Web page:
UN Secretary-General’s Stark Warning: The UN Secretary-General said during a climate meeting of world leaders that by allowing the climate issue to worsen, humanity has “opened the door to hell.” Even if some significant leaders abstained from the conference for a variety of reasons, the forceful criticism of wealthy countries and the fossil fuel industry for their role in deepening the climate calamity received harsh criticism.
On Wednesday, António Guterres opened the United Nations Climate Ambition Summit in New York. Addressing the issue, he highlighted that wealthy nations and the fossil fuel industry for continuing to pursue self-interest in spite of the devastating effects of climate change. He advised to act immediately on the matter. He also emphasized the necessity of providing the impoverished and vulnerable nations with the promised climate finance. Guterres stressed the pressing need for wealthy countries to achieve net-zero greenhouse gas emissions by 2040, a goal that, according to recent United Nations analyses, is no longer on pace.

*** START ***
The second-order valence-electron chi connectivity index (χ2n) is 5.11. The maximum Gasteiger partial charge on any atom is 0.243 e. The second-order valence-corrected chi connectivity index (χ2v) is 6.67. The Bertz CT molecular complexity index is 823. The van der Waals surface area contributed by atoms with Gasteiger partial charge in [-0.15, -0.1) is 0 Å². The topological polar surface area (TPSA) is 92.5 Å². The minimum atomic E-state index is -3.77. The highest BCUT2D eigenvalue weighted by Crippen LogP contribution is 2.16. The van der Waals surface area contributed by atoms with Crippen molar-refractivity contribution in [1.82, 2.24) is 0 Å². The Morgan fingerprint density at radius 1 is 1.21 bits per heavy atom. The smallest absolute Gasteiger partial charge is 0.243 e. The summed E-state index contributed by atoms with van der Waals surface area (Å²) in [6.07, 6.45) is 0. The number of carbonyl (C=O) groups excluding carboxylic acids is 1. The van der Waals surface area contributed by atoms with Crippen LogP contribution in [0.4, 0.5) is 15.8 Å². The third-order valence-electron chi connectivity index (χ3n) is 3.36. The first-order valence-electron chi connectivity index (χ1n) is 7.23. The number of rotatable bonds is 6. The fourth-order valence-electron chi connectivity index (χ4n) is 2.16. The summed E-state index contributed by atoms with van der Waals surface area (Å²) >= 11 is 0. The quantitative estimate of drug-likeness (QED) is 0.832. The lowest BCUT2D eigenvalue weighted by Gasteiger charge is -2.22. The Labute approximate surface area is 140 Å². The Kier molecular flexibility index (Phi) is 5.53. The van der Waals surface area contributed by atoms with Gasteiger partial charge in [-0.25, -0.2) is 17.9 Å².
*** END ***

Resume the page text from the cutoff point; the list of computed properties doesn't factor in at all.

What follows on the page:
Peace is not only a noble vision for humanity.
Peace is a call to action.
— António Guterres (@antonioguterres) September 21, 2023
Many of the world’s poverty ridden nations are fair to be not happy about the current situation, he added. They are incensed that they contributed the least to the climate problem and are therefore suffering the most as a result. They are upset that the promised financial assistance has not arrived and that the rising cost of their recuperation.
The globe is “decades behind” in making the switch to clean energy, according to Guterres. The future of humanity is in our hands, he said, urging governments to turn away from special groups making money off of fossil fuels. We must speed up, change gears, and alter our course.
The UN extended invitations to more than 100 world leaders to take part in the Climate Ambition Summit and hailed them as “champions of climate ambition.” Leaders like France’s Emmanuel Macron, India’s Narendra Modi, and the United Kingdom’s Rishi Sunak, who have come under heavy fire for their nations’ failure to achieve net-zero emissions, were noticeably absent. Their absence, according to Kelly Sims Gallagher, dean of the Fletcher School at Tufts University and a former adviser to the White House, “is an example that we are not taking the urgency seriously enough.” They would all be present right now if we were serious. It’s alarming.